WASHINGTON – Target CEO Brian Cornell will argue Tuesday before a House committee against a tax change that would significantly increase the cost of imports for the Minneapolis-based retailer.
Target, one of the top sellers of imported goods in the United States, has been fighting the proposal since Republicans floated it late last year as a way of encouraging American businesses to bring foreign jobs home and create new ones in the United States.
If the tax is enacted, U.S. companies would in effect pay taxes on the full cost of imported items and not just on profits from sales of those items. The proposal, known as a border adjustment tax, aims to offset tax cuts elsewhere in a tax reform plan under consideration in the House.
Target, along with Richfield-based Best Buy and other retailers that sell a lot of foreign-made goods, has been aggressively lobbying against the change. Cornell has met with 30 lawmakers since December, and Target government affairs staffers have held more than 200 meetings with lawmakers on the issue, spokeswoman Dustee Jenkins said.
While the company supports tax reform, Jenkins said, "We are incredibly concerned about the impact of this particular legislation."
Cornell will appear Tuesday at a House Ways and Means Committee hearing titled "Increasing U.S. Competitiveness and Preventing American Jobs from Moving Overseas." Other speakers include the chief executive of Archer Daniels Midland, a big exporter that backs the plan, and former Wal-Mart CEO Bill Simon.
While Simon has expressed support for the border tax, Wal-Mart is part of a retail coalition that has been working against it.
Supporters of the proposal have argued that the value of the U.S. dollar would adjust to offset any tax effect on consumers. But retailers question that and say the likely effects of the proposal would be either higher prices for shoppers or lower profits.
Rep. Erik Paulsen of Minnesota, a Ways and Means Committee member, voiced some support for the measure earlier this year, though his office didn't respond to messages in recent days seeking an update on his position.
He told the Star Tribune in February that he had been meeting with dozens of businesses on Capitol Hill and offered to put them in touch with Ways and Means Committee Chairman Rep. Kevin Brady (R-Texas), his roommate in Washington.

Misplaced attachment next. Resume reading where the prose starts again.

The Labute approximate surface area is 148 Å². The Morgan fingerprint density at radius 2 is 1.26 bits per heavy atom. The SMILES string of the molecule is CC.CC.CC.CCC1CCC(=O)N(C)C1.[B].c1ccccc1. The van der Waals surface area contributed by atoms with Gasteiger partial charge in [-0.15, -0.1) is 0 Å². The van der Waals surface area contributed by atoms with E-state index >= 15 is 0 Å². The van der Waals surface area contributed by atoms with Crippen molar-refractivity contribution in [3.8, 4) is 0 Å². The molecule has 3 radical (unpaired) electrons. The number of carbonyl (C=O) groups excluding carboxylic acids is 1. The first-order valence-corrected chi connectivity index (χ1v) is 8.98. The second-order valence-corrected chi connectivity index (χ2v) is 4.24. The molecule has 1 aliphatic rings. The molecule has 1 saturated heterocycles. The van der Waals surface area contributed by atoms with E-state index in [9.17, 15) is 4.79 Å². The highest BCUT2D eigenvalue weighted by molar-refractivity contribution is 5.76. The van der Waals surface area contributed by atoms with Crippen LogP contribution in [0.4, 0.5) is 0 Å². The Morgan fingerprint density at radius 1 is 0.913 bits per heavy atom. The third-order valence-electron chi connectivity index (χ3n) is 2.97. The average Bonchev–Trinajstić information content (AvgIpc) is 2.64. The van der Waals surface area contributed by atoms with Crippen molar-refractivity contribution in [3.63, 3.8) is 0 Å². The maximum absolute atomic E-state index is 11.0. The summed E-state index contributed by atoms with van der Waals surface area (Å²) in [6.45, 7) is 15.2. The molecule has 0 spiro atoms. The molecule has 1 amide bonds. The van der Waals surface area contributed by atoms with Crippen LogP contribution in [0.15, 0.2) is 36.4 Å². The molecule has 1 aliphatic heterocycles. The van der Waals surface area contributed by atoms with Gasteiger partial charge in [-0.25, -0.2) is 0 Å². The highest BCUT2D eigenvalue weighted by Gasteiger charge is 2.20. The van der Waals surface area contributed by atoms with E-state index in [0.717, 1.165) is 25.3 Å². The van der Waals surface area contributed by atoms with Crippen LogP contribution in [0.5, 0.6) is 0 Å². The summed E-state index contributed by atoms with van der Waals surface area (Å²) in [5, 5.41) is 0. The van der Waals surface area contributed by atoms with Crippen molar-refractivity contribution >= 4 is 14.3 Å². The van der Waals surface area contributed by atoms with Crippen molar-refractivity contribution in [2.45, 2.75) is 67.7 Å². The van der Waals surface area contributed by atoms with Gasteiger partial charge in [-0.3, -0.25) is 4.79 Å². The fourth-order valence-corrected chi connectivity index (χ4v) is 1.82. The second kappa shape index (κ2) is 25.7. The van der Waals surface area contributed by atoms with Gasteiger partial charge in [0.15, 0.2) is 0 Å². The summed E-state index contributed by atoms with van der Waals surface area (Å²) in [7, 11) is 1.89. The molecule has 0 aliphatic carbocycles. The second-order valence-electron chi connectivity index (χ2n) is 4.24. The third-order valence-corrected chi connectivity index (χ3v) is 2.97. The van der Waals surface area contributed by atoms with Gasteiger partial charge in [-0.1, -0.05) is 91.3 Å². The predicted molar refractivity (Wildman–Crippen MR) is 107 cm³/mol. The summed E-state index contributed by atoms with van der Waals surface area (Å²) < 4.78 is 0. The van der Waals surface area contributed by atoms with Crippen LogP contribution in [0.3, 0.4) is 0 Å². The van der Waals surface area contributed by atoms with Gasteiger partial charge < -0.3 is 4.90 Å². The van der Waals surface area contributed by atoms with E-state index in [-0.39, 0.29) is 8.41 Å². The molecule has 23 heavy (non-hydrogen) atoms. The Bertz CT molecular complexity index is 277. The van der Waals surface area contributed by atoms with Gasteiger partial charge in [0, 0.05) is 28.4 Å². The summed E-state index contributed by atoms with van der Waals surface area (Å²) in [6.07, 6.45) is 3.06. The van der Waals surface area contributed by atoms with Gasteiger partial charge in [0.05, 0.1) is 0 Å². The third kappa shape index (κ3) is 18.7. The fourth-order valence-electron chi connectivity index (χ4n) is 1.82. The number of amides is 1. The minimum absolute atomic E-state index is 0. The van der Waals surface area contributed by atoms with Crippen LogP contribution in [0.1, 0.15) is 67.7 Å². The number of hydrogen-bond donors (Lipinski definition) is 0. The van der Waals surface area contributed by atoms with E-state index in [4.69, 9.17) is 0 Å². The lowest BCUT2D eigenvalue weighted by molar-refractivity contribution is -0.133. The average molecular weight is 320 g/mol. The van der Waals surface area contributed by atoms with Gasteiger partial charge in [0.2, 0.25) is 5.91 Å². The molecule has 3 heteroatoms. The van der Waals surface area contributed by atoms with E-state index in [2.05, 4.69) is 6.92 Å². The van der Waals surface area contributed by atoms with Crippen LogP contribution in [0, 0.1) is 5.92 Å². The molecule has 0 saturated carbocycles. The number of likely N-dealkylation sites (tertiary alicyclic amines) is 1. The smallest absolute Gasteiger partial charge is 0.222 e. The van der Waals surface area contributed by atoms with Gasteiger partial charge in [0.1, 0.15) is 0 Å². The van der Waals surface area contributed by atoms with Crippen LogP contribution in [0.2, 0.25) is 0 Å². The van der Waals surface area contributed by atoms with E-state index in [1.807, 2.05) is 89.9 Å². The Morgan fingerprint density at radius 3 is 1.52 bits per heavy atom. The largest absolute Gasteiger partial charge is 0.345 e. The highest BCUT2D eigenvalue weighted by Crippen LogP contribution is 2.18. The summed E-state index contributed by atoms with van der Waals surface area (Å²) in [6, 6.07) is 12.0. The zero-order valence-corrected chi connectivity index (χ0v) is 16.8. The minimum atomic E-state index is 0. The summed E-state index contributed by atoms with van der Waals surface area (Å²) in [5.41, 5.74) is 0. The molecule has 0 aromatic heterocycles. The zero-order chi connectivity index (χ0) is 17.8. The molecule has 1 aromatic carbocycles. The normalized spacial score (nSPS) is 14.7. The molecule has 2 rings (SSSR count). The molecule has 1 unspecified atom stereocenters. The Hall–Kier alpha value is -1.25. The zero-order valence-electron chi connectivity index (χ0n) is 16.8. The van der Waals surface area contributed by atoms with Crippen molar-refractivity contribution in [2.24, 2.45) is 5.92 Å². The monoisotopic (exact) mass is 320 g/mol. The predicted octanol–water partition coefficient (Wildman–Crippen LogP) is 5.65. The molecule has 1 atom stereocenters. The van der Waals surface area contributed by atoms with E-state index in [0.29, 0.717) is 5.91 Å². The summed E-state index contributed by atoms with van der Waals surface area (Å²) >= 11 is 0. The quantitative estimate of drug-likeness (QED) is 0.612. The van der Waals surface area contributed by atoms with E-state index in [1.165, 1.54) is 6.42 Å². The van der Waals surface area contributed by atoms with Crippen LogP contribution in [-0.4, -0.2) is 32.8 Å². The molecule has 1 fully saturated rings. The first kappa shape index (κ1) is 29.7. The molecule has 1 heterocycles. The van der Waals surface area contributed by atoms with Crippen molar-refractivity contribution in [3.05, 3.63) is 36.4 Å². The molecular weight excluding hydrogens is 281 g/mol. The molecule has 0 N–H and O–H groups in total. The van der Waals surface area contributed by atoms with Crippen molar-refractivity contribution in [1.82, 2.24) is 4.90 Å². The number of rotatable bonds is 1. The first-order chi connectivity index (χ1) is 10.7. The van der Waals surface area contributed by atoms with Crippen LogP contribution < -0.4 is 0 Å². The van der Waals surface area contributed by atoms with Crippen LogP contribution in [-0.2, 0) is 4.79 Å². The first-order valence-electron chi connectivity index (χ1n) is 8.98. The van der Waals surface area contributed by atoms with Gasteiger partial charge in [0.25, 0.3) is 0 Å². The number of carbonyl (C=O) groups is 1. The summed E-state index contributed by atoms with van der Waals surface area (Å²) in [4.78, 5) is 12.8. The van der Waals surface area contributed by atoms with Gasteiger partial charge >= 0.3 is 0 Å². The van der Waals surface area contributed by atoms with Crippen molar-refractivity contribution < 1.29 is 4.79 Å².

Minnesota's other House Republicans, Reps. Tom Emmer and Jason Lewis, haven't stated their positions on the tax this year.
Last week, in a conference call organized by border adjustment opponents, Madesmart Housewares, a St. Paul company that imports and sells Chinese-made products to help organize kitchens, offices and bathrooms, said it would have to increase its prices by one-third if the tax went into effect.
On Monday, Target said prices could rise up to 20 percent on some of its inventory. Otherwise, the company suggested in a recent securities filing, it could take a major hit to its bottom line.
"A large portion of our merchandise is sourced, directly or indirectly, from outside the United States, with China as our single largest source," the company said in the filing. "[M]ajor changes in tax policy or trade relations, such as the disallowance of tax deductions for imported merchandise or the imposition of additional tariffs or duties on imported products, could adversely affect our business, results of operations, effective income tax rate, liquidity and net income."
Cornell was also among a number of retail executives who met with President Donald Trump in February to share their concerns about the proposed tax. Best Buy CEO Hubert Joly, who also opposes it and has traveled to Washington to talk to lawmakers about it, participated in the White House meeting, too.
Major retailers met recently with Treasury Secretary Steven Mnuchin to voice opposition to the plan.
The Minnesota Retailers Association (MnRA), like its national counterpart, is fighting the measure.
"Tax reform is a great idea," said MnRA President Bruce Nustad. "But the border adjustment tax is not the right approach for Minnesota retailers."
Last week, Cornell told reporters that he's been "very engaged" in Washington to make clear Target's point of view that the tax would lead to higher prices on basic household essentials and on things like children's clothing.
"We've made a strong case that this is not the right thing for America," he said.
When asked how worried he was about the tax becoming a reality, he said he felt the retail industry had been effective in getting its message across to lawmakers. "I feel like we're in a much better place today then we were on Jan. 2," he said.